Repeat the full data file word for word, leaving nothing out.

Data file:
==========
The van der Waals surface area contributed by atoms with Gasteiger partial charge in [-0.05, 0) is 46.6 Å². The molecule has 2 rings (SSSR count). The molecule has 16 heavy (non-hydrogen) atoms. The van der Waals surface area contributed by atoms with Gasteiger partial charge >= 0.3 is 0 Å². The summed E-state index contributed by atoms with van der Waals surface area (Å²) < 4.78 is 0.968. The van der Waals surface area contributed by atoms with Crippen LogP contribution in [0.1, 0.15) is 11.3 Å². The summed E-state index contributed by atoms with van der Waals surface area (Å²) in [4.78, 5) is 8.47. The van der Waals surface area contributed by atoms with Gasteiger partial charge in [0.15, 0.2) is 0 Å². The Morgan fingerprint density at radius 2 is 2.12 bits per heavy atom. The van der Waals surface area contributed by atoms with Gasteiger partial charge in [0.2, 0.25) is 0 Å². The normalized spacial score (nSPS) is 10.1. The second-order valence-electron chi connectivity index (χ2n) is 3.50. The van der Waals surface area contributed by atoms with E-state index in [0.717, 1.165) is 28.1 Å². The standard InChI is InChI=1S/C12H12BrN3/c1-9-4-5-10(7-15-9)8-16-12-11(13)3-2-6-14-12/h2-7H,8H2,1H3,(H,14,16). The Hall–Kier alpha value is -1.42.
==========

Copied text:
The van der Waals surface area contributed by atoms with Gasteiger partial charge in [-0.05, 0) is 46.6 Å². The molecule has 2 rings (SSSR count). The molecule has 16 heavy (non-hydrogen) atoms. The van der Waals surface area contributed by atoms with Gasteiger partial charge >= 0.3 is 0 Å². The summed E-state index contributed by atoms with van der Waals surface area (Å²) < 4.78 is 0.968. The van der Waals surface area contributed by atoms with Crippen LogP contribution in [0.1, 0.15) is 11.3 Å². The summed E-state index contributed by atoms with van der Waals surface area (Å²) in [4.78, 5) is 8.47. The van der Waals surface area contributed by atoms with Gasteiger partial charge in [0.15, 0.2) is 0 Å². The Morgan fingerprint density at radius 2 is 2.12 bits per heavy atom. The van der Waals surface area contributed by atoms with Gasteiger partial charge in [0.2, 0.25) is 0 Å². The normalized spacial score (nSPS) is 10.1. The second-order valence-electron chi connectivity index (χ2n) is 3.50. The van der Waals surface area contributed by atoms with E-state index in [0.717, 1.165) is 28.1 Å². The standard InChI is InChI=1S/C12H12BrN3/c1-9-4-5-10(7-15-9)8-16-12-11(13)3-2-6-14-12/h2-7H,8H2,1H3,(H,14,16). The Hall–Kier alpha value is -1.42.